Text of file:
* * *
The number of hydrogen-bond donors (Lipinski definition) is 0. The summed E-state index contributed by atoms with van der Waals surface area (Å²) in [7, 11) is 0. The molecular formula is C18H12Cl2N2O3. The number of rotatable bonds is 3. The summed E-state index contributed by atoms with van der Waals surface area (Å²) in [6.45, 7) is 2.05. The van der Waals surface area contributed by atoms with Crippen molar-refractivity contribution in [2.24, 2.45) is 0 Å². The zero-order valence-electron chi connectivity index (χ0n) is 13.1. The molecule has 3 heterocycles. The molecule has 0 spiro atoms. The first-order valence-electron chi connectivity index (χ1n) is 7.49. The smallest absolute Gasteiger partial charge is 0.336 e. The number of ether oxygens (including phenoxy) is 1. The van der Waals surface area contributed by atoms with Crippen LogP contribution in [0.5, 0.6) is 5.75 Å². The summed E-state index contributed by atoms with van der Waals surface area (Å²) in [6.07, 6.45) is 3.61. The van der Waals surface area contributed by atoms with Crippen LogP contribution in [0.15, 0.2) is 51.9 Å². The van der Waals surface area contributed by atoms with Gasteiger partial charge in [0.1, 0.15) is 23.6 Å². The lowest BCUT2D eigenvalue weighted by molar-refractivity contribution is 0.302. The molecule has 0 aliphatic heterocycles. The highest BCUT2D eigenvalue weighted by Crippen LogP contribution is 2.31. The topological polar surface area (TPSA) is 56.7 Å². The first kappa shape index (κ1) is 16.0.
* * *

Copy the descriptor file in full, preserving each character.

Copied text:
The number of hydrogen-bond donors (Lipinski definition) is 0. The summed E-state index contributed by atoms with van der Waals surface area (Å²) in [7, 11) is 0. The molecular formula is C18H12Cl2N2O3. The number of rotatable bonds is 3. The summed E-state index contributed by atoms with van der Waals surface area (Å²) in [6.45, 7) is 2.05. The van der Waals surface area contributed by atoms with Crippen molar-refractivity contribution in [2.24, 2.45) is 0 Å². The zero-order valence-electron chi connectivity index (χ0n) is 13.1. The molecule has 3 heterocycles. The molecule has 0 spiro atoms. The first-order valence-electron chi connectivity index (χ1n) is 7.49. The smallest absolute Gasteiger partial charge is 0.336 e. The number of ether oxygens (including phenoxy) is 1. The van der Waals surface area contributed by atoms with Crippen LogP contribution in [0.5, 0.6) is 5.75 Å². The summed E-state index contributed by atoms with van der Waals surface area (Å²) in [6.07, 6.45) is 3.61. The van der Waals surface area contributed by atoms with Crippen LogP contribution in [0.15, 0.2) is 51.9 Å². The van der Waals surface area contributed by atoms with Gasteiger partial charge in [0.1, 0.15) is 23.6 Å². The lowest BCUT2D eigenvalue weighted by molar-refractivity contribution is 0.302. The molecule has 0 aliphatic heterocycles. The highest BCUT2D eigenvalue weighted by Crippen LogP contribution is 2.31. The topological polar surface area (TPSA) is 56.7 Å². The first kappa shape index (κ1) is 16.0.